A Separate Peace
Lithwick, Dahlia, Newsweek
Byline: Dahlia Lithwick
Why veterans deserve special courts.
The problem is hardly a new one, but we need only watch The Hurt Locker to refresh our collective memory: veterans return from war, having seen and survived unspeakable things, then try to adjust to civilian life with inadequate resources and support. Depending on the study you read, between 20 and 50 percent of veterans from the Iraq and Afghanistan wars suffer from posttraumatic stress and other mental disorders--and half don't seek mental-health care. Those who do don't always receive the kind of care they need. The results of these systemic failures are increased instances of rape, assault, addiction, and other criminal acts that tangle up veterans in the criminal courts. The Department of Veterans Affairs estimates that veterans account for 10 percent of the people with criminal records.
The first "veterans' court" was launched in Buffalo, N.Y., in January 2008 by Judge Robert Russell. His program was based on the various "problem solving" tribunals around the country, ranging from specialized drug courts to mental-health and domestic-violence courts. Drug courts, for instance, integrate treatment with justice-system case management, and closely supervise and monitor participants. Studies show they have decreased recidivism rates as well as the cost of incarceration. In recent testimony before the House Veterans' Affairs Committee, Russell said his program teams veterans guilty of nonviolent felony or misdemeanor offenses with volunteer veteran mentors, requiring them to adhere to a strict schedule of rehabilitation programs and court appearances. One hundred and twenty veterans are enrolled in the Buffalo program; 90 percent of participants have successfully completed the program, and the recidivism rate is zero.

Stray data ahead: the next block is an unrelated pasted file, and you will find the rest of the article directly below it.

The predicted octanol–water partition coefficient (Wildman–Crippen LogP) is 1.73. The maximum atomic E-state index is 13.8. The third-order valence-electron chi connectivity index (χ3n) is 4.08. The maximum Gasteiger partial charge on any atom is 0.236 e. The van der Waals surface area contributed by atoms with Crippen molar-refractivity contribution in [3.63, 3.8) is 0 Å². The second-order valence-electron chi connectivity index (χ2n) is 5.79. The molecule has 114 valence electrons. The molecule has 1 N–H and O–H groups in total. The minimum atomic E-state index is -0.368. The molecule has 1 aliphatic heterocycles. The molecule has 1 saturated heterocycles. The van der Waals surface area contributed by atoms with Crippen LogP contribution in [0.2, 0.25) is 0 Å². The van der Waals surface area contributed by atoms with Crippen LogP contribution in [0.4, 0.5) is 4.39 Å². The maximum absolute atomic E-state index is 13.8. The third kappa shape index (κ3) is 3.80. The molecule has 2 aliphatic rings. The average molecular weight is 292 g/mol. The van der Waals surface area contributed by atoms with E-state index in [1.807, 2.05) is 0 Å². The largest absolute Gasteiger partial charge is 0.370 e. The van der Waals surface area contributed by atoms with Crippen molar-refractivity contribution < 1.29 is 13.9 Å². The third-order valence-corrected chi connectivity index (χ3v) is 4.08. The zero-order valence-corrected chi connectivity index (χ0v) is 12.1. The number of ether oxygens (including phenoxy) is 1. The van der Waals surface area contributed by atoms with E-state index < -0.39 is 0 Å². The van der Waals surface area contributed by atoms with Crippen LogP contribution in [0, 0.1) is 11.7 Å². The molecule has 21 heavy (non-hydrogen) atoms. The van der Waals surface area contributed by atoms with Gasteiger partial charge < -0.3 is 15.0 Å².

Since the Buffalo experiment was launched, 22 other cities and counties have created their own veterans' courts. The Senate is looking at legislation introduced by John Kerry and Lisa Murkowski to fund more veterans' courts for nonviolent offenders. Whether these will serve violent offenders as well is already a difficult issue for legislators and judges. The Buffalo court handles chiefly nonviolent offenses. But that may not solve the problems in Colorado Springs, Colo., where there have been 15 former GIs arrested in connection with a dozen murders over the past five years. …